Our Privacy Statment & Cookie Policy

All LSEG websites use cookies to improve your online experience. They were placed on your computer when you launched this website. You can change your cookie settings through your browser.

October 26, 2023

Everything Green Flows, Q1-3 ’23: Equity’s the Only Game in Town

by Dewi John.

  • Asset Class: Most sustainable asset classes were in the black—with equities taking £9.62bn—except mixed-assets, which saw modest outflows of £75m.
  • Classification: Equity Global funds were the most popular sustainable classification, netting £5.17bn, followed by US and emerging market equity. US funds saw the strongest flows for Q3.
  • Performance: Global, US, and EM sustainable equity funds underperformed their conventional peers over 12 months despite the recovery of growth over the period.
  • Fund manager: BlackRock saw inflows of £8.73bn, overwhelmingly to equity funds.

 

 

Note that this report has narrowed its focus from broad ESG funds—those which indicate some form of ESG strategy in their fund documentation—to a smaller set of sustainable funds, defined as all SFDR Article 9 funds plus Lipper Responsible Investment Attribute funds reduced to those containing indicative sustainable keywords in the fund name.

 

 

Sustainable versus Conventional Flows
by Asset Class

Chart 1: Asset Class Flows, ESG v Conventional, Q1-3 2023 (£bn)

Source: LSEG Lipper

 

I wish I had something novel to whet your appetites, but the chart above looks very similar to the previous quarter’s chart, both in terms of sustainable and conventional asset classes. The largest sustainable fund inflows for the first three quarters of the year so far have been into equity funds, which took £9.62bn (with £16.43bn of conventional outflows). Some £2.07bn of these sustainable flows were in Q3.

In comparative terms, all other sustainable flows are pretty muted: bond funds took £1.16bn—£271m in Q3—about a tenth of what their conventional peers netted, at £11.21bn. Sustainable money market funds were in the black for the year so far, at £800m (£119m for Q3), as their conventional peers shed £54.25bn. This outpouring of cash is a result of the redeployment of cash in the rush to safety by pension funds following last September’s mini-budget. The more modest shift to ethical money market funds may be a side effect, as pension funds use the shuffling of the deck to realign this part of their portfolios with their sustainable commitments—but that’s purely speculation on my part. Both sustainable real estate (£159m) and alternatives are positive this year so far (£72m) and over the quarter, despite negative flows for the asset classes’ conventional funds.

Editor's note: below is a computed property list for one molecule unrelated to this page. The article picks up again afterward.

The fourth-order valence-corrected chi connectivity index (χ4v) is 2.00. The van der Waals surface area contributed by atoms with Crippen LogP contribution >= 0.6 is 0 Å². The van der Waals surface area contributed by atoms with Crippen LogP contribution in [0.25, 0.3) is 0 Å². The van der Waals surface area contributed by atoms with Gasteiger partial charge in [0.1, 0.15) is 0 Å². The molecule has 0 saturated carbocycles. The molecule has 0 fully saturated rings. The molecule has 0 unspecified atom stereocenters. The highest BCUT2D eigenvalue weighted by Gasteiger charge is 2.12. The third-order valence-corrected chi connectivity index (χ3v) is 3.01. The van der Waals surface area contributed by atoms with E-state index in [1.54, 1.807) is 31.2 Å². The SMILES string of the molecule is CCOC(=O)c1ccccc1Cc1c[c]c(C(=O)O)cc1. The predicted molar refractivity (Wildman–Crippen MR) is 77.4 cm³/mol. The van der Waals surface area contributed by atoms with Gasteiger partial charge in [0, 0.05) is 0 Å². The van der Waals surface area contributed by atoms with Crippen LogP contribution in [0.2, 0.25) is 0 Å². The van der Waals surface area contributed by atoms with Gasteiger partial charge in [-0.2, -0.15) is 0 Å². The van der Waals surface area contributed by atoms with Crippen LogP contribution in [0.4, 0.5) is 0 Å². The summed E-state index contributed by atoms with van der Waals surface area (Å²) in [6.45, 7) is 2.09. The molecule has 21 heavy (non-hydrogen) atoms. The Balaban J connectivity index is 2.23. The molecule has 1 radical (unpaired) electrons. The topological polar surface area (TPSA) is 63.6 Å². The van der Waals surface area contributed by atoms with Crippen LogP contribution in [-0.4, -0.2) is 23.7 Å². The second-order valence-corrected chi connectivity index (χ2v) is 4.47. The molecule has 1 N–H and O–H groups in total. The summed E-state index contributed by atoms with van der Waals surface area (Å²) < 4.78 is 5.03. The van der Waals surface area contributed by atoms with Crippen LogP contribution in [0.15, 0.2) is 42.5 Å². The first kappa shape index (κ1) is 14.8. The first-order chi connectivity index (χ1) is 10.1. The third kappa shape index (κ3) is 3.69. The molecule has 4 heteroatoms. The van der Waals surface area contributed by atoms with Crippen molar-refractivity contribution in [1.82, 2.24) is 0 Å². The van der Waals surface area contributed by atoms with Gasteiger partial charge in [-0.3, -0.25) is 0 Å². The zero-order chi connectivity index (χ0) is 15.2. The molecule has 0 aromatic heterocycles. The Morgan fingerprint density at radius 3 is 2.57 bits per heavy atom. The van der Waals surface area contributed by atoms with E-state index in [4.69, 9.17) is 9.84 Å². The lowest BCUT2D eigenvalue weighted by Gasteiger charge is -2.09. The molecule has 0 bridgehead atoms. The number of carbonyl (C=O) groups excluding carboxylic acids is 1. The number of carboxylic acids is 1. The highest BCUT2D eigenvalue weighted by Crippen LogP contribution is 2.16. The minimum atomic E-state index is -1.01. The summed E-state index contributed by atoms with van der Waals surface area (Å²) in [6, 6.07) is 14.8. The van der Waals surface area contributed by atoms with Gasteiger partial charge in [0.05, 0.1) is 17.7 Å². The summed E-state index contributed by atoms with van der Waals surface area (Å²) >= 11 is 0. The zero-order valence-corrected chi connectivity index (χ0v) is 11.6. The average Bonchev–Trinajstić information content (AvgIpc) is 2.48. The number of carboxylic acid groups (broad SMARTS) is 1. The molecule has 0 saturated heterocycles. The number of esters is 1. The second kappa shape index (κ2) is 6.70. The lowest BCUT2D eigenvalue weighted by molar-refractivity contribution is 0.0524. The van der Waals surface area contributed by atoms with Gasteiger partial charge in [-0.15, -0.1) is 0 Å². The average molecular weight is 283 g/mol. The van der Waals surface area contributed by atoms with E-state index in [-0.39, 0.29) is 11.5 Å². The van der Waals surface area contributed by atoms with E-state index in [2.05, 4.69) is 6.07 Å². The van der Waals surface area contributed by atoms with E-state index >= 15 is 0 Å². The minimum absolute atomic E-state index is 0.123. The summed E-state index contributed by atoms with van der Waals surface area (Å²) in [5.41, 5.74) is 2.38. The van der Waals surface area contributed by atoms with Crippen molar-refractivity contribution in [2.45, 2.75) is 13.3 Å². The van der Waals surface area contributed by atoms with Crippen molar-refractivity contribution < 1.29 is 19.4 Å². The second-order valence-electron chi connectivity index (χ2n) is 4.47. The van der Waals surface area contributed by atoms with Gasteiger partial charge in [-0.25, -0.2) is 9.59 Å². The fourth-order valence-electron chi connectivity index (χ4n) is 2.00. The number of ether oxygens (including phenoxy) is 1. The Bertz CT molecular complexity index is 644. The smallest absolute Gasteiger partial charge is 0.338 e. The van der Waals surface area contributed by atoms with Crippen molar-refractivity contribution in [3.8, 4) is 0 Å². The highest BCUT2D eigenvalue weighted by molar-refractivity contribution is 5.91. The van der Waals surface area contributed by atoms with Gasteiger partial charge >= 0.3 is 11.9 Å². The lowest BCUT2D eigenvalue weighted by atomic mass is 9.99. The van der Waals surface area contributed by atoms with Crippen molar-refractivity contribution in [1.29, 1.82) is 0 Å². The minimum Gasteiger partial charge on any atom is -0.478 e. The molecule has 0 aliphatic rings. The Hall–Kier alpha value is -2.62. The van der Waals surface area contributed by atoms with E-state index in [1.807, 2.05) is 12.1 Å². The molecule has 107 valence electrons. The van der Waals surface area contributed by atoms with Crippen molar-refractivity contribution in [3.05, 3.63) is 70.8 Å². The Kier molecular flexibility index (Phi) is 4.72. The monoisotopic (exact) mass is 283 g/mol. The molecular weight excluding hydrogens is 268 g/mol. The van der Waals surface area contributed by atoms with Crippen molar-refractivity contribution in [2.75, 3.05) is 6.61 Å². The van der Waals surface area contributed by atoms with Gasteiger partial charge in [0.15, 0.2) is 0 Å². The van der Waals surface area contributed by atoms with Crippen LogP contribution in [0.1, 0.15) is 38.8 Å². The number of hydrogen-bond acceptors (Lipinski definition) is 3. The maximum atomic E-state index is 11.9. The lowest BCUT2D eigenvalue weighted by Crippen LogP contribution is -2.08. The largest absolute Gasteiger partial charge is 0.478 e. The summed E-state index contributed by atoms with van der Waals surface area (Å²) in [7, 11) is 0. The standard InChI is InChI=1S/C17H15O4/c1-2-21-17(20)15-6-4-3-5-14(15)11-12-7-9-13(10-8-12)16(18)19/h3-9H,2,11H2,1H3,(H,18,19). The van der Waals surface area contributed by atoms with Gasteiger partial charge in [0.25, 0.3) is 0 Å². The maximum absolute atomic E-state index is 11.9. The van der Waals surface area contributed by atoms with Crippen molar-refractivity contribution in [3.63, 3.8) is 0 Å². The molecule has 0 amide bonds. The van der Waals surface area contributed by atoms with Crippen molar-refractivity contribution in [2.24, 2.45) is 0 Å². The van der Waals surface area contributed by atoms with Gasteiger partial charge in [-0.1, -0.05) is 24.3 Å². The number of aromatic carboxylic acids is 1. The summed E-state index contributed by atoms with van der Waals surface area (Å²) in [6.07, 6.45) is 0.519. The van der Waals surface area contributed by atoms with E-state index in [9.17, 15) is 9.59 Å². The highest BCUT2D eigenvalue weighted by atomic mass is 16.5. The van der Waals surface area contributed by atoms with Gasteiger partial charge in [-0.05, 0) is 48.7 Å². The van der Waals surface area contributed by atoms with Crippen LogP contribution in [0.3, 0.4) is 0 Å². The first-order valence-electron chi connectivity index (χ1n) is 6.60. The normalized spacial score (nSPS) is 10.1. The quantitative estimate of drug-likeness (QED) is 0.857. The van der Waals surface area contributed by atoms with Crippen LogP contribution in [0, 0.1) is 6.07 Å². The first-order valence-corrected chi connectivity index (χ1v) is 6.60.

The only sustainable asset class to see outflows is mixed-assets, both over the year to date (-£75m) and Q3 (-£276m), with those promoters suffering worst being the same as the main beneficiaries during the previous upswing.

 

Sustainable versus Conventional Flows
by Classification

Chart 2: Largest Positive Sustainable Flows by LSEG Lipper Global Classification, Q1-3 2023 (£bn)
Versus Conventional Equivalents

Source: LSEG Lipper

 

The three top-selling sustainable classifications for Q1-3 are unchanged from the rest of the year: Equity Global (£5.16bn/£1.4bn conventional), Equity US (£4. 1bn/-£5.72bn), and Equity Emerging Markets Global (£1.28bn//£252m). The outflows from conventional US funds are a continuation of that seen in previous quarters, while the classification saw the highest inflows for Q3, at £1.42bn—which seems a little odd, given that the US equity fund market has not been a traditional home of ESG. That’s changing. A quick scan through the top ESG money takers shows BlackRock to be cleaning up here, with funds with a significant tilt to large cap tech.

Similar to previous quarters, a range of money market funds make it into the top 10 year to date: GBP (£773m); EUR (£450m); and USD (£373m). All their conventional equivalents are in the red.

Lastly, despite the negative fortunes for mixed assets overall, GBP Aggressive attracted £426m over Q1-3 (although just £30m for Q3). It’s noteworthy that the principal beneficiary seems to be Cazenove, with a number of its funds seeing significant inflows. Nevertheless, the YTD inflows are a fraction of the £1.32bn that the classification’s conventional funds took.